Amy Hall – Who Is the God of Mormonism?

One thing you’ll discover as you’re talking with your Mormon (LDS) friends is that though we use the same terms, we often mean very different things. Mormons have different definitions of Gospel, repentance, salvation, grace, Hell, and nearly every term you’ll be using in your conversation. If you fail to explicitly define your terms, you could easily leave the conversation thinking you’re both in complete agreement. (Ask, “What do you mean by that?” early and often!)

The term “God” is no exception to this. In fact, it’s the most foundational difference between Christian and LDS theology.

An Exalted Man

The key to understanding the god of Mormonism is the idea that he is the same species we are; we’re just in an earlier stage of development. Here’s a quote from Joseph Smith:

God himself was once as we are now, and is an exalted man, and sits enthroned in yonder heavens! That is the great secret. If the veil were rent today, and the great God who holds this world in its orbit, and who upholds all worlds and all things by His power, was to make himself visible—I say, if you were to see him today, you would see him like a man in form—like yourselves in all the person, image, and very form as a man; for Adam was created in the very fashion, image and likeness of God, and received instruction from, and walked, talked and conversed with Him, as one man talks and communes with another….

I am going to tell you how God came to be God. We have imagined and supposed that God was God from all eternity. I will refute that idea, and take away the veil, so that you may see…that he was once a man like us; yea, that God himself, the Father of us all, dwelt on an earth, the same as Jesus Christ Himself did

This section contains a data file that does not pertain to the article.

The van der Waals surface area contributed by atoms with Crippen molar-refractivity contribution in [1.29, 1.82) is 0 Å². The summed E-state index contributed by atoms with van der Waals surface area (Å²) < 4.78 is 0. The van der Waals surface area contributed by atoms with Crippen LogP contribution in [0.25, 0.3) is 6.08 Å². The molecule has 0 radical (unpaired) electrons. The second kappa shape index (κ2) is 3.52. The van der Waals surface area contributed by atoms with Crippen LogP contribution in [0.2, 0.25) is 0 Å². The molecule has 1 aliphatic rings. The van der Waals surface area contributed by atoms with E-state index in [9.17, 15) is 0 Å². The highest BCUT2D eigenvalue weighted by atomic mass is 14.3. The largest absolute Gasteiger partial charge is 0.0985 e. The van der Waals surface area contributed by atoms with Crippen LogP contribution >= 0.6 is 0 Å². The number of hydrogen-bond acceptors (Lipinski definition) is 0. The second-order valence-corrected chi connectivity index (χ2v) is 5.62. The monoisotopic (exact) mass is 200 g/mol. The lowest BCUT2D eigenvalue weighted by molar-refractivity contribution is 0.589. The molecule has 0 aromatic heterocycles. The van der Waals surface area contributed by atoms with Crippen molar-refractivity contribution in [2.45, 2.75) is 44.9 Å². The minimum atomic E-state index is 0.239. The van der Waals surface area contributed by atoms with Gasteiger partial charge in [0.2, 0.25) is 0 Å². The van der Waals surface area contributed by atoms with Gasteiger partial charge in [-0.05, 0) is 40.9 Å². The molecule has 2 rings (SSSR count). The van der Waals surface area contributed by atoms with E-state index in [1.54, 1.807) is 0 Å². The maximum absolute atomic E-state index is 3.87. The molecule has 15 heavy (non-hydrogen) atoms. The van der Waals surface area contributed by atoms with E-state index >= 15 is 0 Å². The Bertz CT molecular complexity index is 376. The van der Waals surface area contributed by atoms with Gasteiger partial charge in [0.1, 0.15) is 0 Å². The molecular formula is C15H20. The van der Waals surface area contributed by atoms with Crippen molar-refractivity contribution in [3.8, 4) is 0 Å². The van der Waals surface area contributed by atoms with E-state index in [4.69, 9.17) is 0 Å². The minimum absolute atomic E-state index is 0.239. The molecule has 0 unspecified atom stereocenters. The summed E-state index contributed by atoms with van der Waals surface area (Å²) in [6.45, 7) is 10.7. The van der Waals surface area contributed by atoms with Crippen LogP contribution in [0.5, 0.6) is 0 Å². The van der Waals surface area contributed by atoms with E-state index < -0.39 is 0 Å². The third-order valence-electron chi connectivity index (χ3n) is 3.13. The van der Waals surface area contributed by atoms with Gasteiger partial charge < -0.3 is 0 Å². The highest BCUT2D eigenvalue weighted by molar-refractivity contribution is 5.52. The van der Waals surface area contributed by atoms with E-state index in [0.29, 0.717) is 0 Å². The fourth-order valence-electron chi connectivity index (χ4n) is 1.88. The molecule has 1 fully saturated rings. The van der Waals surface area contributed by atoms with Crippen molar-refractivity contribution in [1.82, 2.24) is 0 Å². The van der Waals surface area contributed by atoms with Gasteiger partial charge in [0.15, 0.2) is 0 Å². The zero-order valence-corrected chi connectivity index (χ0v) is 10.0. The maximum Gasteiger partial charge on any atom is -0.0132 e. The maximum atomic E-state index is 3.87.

To continue reading Amy Hall’s article, click here.

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Kevin DeYoung – Mormonism 101

Mormonism 101

Mormonism is back in the news. And with two Mormon presidential candidates, including Mitt Romney (the front runner for the Republican nomination), there’s a good chance we will be hearing much more about Mormonism for the next twelve months. Denny Burk has a very helpful piece on whether Mormonism is a cult, and Albert Mohler has written a thoughtful article on “Mormonism, Democracy, and the Urgent Need for Evangelical Thinking.” I won’t repeat their arguments, except to reiterate Mohler’s reminder that voting for a president should include examining the candidate’s religious beliefs, but should include other considerations as well.

Presidential elections are important. But believing the truth is even more important. With that in mind, I thought it might be helpful to provide a brief overview of Mormon history and theology. I won’t try to debunk Mormonism or prove Christianity. But I hope this quick survey will show that the two are not the same.

A quick note on secondary sources: Christian materials do not always treat Mormonism fairly or go the extra mile to present Mormon ideas as a Mormon would recognize it. One book that does is Andrew Jackson’s Mormonism Explained: What Latter-day Saints Teach and Practice. I also recommend A Different Jesus? The Christ of the Latter-Day Saints by BYU professor Robert Millet. Richard Mouw concedes too much in his Foreword and Afterword, but it’s still helpful to get Mormon Christology from a Mormon himself.

Continue reading “Kevin DeYoung – Mormonism 101”

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